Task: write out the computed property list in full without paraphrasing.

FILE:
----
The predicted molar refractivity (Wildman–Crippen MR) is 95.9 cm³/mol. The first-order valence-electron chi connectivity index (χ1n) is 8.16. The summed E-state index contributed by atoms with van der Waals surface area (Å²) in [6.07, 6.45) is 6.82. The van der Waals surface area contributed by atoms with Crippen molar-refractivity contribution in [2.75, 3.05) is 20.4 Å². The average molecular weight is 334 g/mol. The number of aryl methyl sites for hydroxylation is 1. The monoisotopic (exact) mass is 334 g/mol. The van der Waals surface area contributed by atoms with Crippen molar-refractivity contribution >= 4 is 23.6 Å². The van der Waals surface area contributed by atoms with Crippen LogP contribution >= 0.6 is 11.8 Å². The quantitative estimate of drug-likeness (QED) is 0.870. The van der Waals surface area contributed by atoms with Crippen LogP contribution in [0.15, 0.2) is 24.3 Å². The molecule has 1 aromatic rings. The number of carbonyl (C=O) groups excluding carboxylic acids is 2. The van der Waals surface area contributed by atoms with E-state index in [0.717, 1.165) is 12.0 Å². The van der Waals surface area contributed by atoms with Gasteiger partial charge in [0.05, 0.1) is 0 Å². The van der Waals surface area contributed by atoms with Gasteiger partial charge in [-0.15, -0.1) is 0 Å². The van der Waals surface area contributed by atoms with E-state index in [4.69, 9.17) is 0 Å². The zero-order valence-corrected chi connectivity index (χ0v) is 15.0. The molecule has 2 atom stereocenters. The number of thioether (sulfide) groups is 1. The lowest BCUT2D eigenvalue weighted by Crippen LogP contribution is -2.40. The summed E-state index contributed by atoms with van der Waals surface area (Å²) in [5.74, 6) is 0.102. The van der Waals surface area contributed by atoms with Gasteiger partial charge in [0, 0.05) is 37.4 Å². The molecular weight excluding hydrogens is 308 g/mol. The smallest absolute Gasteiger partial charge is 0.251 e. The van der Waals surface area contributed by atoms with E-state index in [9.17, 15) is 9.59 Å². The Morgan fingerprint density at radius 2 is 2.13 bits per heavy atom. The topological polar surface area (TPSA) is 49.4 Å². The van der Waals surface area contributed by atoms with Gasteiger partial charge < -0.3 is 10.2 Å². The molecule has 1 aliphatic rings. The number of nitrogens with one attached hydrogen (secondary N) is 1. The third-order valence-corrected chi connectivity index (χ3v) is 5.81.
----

The predicted molar refractivity (Wildman–Crippen MR) is 95.9 cm³/mol. The first-order valence-electron chi connectivity index (χ1n) is 8.16. The summed E-state index contributed by atoms with van der Waals surface area (Å²) in [6.07, 6.45) is 6.82. The van der Waals surface area contributed by atoms with Crippen molar-refractivity contribution in [2.75, 3.05) is 20.4 Å². The average molecular weight is 334 g/mol. The number of aryl methyl sites for hydroxylation is 1. The monoisotopic (exact) mass is 334 g/mol. The van der Waals surface area contributed by atoms with Crippen molar-refractivity contribution >= 4 is 23.6 Å². The van der Waals surface area contributed by atoms with Crippen LogP contribution >= 0.6 is 11.8 Å². The quantitative estimate of drug-likeness (QED) is 0.870. The van der Waals surface area contributed by atoms with Crippen LogP contribution in [0.15, 0.2) is 24.3 Å². The molecule has 1 aromatic rings. The number of carbonyl (C=O) groups excluding carboxylic acids is 2. The van der Waals surface area contributed by atoms with E-state index in [0.717, 1.165) is 12.0 Å². The van der Waals surface area contributed by atoms with Gasteiger partial charge in [0.05, 0.1) is 0 Å². The van der Waals surface area contributed by atoms with Gasteiger partial charge in [-0.15, -0.1) is 0 Å². The van der Waals surface area contributed by atoms with E-state index in [4.69, 9.17) is 0 Å². The zero-order valence-corrected chi connectivity index (χ0v) is 15.0. The molecule has 2 atom stereocenters. The number of thioether (sulfide) groups is 1. The lowest BCUT2D eigenvalue weighted by Crippen LogP contribution is -2.40. The summed E-state index contributed by atoms with van der Waals surface area (Å²) in [5.74, 6) is 0.102. The van der Waals surface area contributed by atoms with Gasteiger partial charge in [0, 0.05) is 37.4 Å². The molecular weight excluding hydrogens is 308 g/mol. The smallest absolute Gasteiger partial charge is 0.251 e. The van der Waals surface area contributed by atoms with E-state index in [9.17, 15) is 9.59 Å². The Morgan fingerprint density at radius 2 is 2.13 bits per heavy atom. The topological polar surface area (TPSA) is 49.4 Å². The van der Waals surface area contributed by atoms with Gasteiger partial charge < -0.3 is 10.2 Å². The molecule has 1 aliphatic rings. The number of nitrogens with one attached hydrogen (secondary N) is 1. The third-order valence-corrected chi connectivity index (χ3v) is 5.81.